Email survey works best with an existing database of users. When you are doing a UX research for a new product without a customer database, you have to be sure to send out your emails to contacts that belong to the target audience. You can include a couple of questions regarding demographics to know whether their profiles are relevant to the product. 

Email surveys don’t have to be paid, but to increase the amount of filling in surveys, you can give small presents to those who finished it.

On-site survey

On site-survey. Is there something you do not like about this page?
Image credit: survicate.com

Used: to understand what users think of an existing product

+++ captures the experience of real users at the right moment

- - - possible only when the product is already out there and functioning

This survey appears on the page right after the user has interacted with the product. This way, very direct questions can be asked like what was the user intent, whether they succeeded, and what were the issues. An on-site survey allows the research to cover any segment of users: those who are using a particular feature, or those who exit the website without purchase, and so on.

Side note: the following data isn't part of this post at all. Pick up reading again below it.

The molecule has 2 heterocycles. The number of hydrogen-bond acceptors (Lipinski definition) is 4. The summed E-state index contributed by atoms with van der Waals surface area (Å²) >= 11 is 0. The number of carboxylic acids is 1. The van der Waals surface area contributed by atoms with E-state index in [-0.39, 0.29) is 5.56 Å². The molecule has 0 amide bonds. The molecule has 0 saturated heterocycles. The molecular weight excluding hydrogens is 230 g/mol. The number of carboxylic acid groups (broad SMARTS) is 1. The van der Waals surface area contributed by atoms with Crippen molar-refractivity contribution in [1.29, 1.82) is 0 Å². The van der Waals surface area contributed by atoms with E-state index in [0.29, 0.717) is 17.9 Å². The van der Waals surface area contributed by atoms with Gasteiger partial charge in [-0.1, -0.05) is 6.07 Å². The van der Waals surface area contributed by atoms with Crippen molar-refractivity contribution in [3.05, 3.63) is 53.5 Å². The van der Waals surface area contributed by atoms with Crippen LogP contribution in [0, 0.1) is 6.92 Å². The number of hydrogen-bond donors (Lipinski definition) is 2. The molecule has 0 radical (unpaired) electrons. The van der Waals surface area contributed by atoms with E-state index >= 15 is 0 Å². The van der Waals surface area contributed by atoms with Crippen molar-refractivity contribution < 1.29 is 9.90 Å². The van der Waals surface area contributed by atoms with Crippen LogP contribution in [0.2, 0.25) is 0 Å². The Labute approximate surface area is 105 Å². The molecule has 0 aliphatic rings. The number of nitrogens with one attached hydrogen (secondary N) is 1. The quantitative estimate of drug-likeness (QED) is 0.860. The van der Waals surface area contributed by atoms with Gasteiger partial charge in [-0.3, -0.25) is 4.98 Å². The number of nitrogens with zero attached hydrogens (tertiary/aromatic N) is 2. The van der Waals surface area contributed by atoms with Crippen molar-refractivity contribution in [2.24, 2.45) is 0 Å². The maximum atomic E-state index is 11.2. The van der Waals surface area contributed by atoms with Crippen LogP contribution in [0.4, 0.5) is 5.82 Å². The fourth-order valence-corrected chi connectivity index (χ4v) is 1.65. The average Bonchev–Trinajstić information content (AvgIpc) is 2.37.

Surveys are some of the most common and easy to execute UX research techniques. With a survey, you can collect both quantitative and qualitative data with close-ended and open-ended questions. However, trying to insert too many questions is dangerous: the longer the survey, the fewer the responses.  Good practice is to warn users how long the survey will take before it starts.

Focus group

Used: to discover users needs and feelings

+++ Takes less time compared to individual interviews

- - - Hard to conduct online

A focus group is when a researcher has a conversation with a group of users at the same time. The average number of participants is 6-9 persons. Focus group is not just for saving time on personal interviews: the results can vary. People behave differently when they are around peers.

Working with a focus group requires special preparation: knowledge of psychology helps create the right atmosphere and get valuable insights.

Card sorting

Card sorting. A man arranging cards on the table
Image credit:  UX Indonesia on Unsplash

Used: when building informational architecture

+++ requires little preparation

- - - the results may be inconsistent and hard to analyze

Card sorting is a method that helps build the very fundamental architecture of the product. All the main units are written on separate cards and users are asked to sort them into categories. This tool prevents designers from blindly following habitual structures that they have used before. 


Tree testing. Tree structure
Image credit: Nielsen Norman group

Used: when you have to verify information architecture or test how it works with user tasks.

+++ works both online and offline

- - - only tests informational architecture without taking into account other factors